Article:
Images of a protest vigil by Tibetan students in Beijing have been posted on the internet
Around 100 Tibetan students in Beijing have taken part in a candlelit vigil in a rare public display of protest in the Chinese capital.
The students from Beijing's Central University for Nationalities, prayed for three hours on Monday evening for Tibetans they say were killed in a Chinese crackdown.
Chinese authorities have taken a firm line on student activism since the 1989 Tiananmen Square demonstrations and heavy-handed police and security prevented foreign journalists from witnessing the vigil.
Nonetheless video footage of the event has leaked out of a China and a few blurred images have been posted on the internet by supporters.
Al Jazeera spoke to one of the protesters, 23-year old Dolme, an ethnic Tibetan from Sichuan province.
Her name has been changed to protect her identity
"We wanted to express our sympathy with our people in Tibet and pray for all our people who have been killed," says Dolme, adding that she and many others in the sit-down had wept while they prayed.
"We feel so very sad because we are so helpless. They have killed monks and common people - you must know this."
Chinese security forces have imposed a lockdown on Tibet [Reuters]
We are in a small café speaking in hushed tones. As she talks her friends throw nervous glances behind us at other customers, worried they will overhear.
She says she doesn't know how many have died but from communications she is receiving she thinks it is a lot more than the official count of 13 and even more than the 100 claimed by exiled Tibetan groups.
With Tibet and much of the surrounding area under security lockdown, it has become almost impossible for journalists to verify the conflicting claims.
Dolme says she and her classmates at the university have been talking by phone to friends and relatives in Tibetan areas who have passed on reports of Chinese police gunning down ethnic Tibetans in the streets.
People have also told her of security forces holding monks under house arrest in their monasteries, cutting off their electricity and water supply.
A friend of her family, a man her father's age who was on pilgrimage to Lhasa, is the only person she knows personally who has died, Dolme says, but she is not sure how he was killed.
"It is difficult to know exactly what is happening when we are here in Beijing," she says.
China has locked down the country's Tibetan areas, going as far as blockading ethnic districts of Sichuan's capital Chengdu after riots which followed days of peaceful protests by monks in Lhasa.
Exile groups are calling it a spontaneous eruption of anger and resentment at decades of oppressive Chinese rule, while Beijing is accusing the Dalai Lama of instigating the violence – allegations the exiled spiritual leader denies.
"This violence is definitely not his wish," says Dolme, adding "you must know who I mean by 'he'."
Many Tibetans in Beijing are too scared to use the Dalai Lama’s name in public, referring to him only by the pronoun.
"Tibet is so sensitive and whenever anything happens the Chinese always blame him, but it's not necessarily true. If he was really behind this he would never have got the Nobel peace prize."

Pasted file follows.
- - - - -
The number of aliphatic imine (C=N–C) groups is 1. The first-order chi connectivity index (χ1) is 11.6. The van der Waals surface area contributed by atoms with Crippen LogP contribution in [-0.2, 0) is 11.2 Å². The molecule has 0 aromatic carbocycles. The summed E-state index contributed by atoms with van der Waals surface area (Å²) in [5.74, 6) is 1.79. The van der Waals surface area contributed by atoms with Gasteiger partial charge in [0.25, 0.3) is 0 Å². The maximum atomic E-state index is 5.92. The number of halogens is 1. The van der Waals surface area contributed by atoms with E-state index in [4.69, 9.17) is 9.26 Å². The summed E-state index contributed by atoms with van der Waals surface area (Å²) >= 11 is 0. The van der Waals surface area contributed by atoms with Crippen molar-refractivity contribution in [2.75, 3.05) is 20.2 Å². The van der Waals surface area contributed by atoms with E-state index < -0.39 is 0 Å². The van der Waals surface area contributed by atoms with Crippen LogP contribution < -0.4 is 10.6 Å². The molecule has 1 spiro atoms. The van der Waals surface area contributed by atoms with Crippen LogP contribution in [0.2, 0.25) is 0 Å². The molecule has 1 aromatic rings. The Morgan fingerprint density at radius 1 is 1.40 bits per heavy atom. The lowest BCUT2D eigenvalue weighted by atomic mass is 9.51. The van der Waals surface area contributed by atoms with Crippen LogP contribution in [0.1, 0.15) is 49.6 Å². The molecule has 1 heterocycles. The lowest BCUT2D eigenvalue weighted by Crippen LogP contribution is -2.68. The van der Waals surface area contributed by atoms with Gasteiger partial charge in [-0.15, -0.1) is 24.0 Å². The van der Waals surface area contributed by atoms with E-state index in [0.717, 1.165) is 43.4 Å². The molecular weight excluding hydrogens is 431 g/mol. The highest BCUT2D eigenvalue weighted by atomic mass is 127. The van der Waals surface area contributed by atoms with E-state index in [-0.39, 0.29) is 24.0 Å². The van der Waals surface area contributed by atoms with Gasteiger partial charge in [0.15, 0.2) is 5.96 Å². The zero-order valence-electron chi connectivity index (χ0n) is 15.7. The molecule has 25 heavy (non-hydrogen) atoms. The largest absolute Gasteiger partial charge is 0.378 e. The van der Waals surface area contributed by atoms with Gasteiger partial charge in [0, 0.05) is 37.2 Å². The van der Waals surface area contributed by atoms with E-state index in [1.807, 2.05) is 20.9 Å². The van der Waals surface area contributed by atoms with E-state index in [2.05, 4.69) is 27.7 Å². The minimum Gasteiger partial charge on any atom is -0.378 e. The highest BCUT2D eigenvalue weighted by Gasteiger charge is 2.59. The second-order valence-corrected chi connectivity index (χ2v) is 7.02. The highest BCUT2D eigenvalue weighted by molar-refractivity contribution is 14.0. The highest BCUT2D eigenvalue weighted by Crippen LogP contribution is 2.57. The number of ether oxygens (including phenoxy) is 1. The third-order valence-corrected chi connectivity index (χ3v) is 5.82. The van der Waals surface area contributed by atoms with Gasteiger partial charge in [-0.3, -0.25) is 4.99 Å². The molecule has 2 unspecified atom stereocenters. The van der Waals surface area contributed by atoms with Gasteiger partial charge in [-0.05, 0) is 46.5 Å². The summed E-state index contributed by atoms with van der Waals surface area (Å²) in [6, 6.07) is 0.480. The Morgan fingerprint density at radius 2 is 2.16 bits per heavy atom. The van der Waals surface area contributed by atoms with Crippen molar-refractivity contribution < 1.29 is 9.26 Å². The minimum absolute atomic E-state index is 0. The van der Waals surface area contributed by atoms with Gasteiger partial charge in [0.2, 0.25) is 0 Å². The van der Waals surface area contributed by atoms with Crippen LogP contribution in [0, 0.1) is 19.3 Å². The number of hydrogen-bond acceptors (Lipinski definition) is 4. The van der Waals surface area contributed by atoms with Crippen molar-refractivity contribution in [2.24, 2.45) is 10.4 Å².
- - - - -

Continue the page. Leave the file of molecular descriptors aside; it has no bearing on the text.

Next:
She laughs when I ask her if she trusts the Chinese news reports. "In this kind of situation… do you think they could tell the truth?"
Dolme is from a fairly well-off family at a county seat in a Tibetan area of Sichuan province.
She doesn't have any major grievances with life under the Chinese, the government paid all her expenses to come to university and study Tibetan culture in Beijing.
Given the choice she says she wants more autonomy for Tibet not a declaration of independence.
"Independence is not possible. Tibet is too poor and besides China will never give up Tibet," she says.
"In my heart I know Tibet is not part of China, so it doesn't matter what the Chinese say as I long I know the truth in my heart."
China's crackdown has triggered calls for a boycott of the Beijing Olympics [Reuters]
In some measure, the size and scale of the uprising is rooted in how Beijing has demonized the Tibetans' spiritual leader and interfered in their Buddhist beliefs.
"He's sacred, he's holy to us… so of course he is higher to us than the Chinese government. Who is the Chinese president anyway? To us Tibetans, he [Hu Jintao] is nothing," she says.
Dolme and her fellow students held their vigil until about 11:30pm when their candles died out, but security surrounded them, stopping other students from taking pictures.
The next day they were subjected to hours of meetings warning them that there was no pointing in protesting again.
"They told us it would be bad for us if we did this again. They didn't say it but what they meant was that they would stop us from graduating," Dolme explains.
But she says she would do it again. "I am the kind of person who is not afraid," she shrugs.
"We all wish we there right now… all Tibetans should be there to help, we feel so frustrated that we can't do much here.
"I don't really know what we would do if we were there but at least we'd know what was really happening and we could take part.”
I ask her if she thinks the riots will help the Tibetan cause.
"The only thing that will happen is that there will be less Tibetans," she says dryly. "Things will gradually get more repressive in Tibet.
"Once the protests have been put down it's very difficult for them start up again. It will very difficult to spread because there are many Chinese soldiers in Tibet. They can stop anything."
She checks her mobile phone; she's waiting for a call from home. "I just hope no one else gets killed."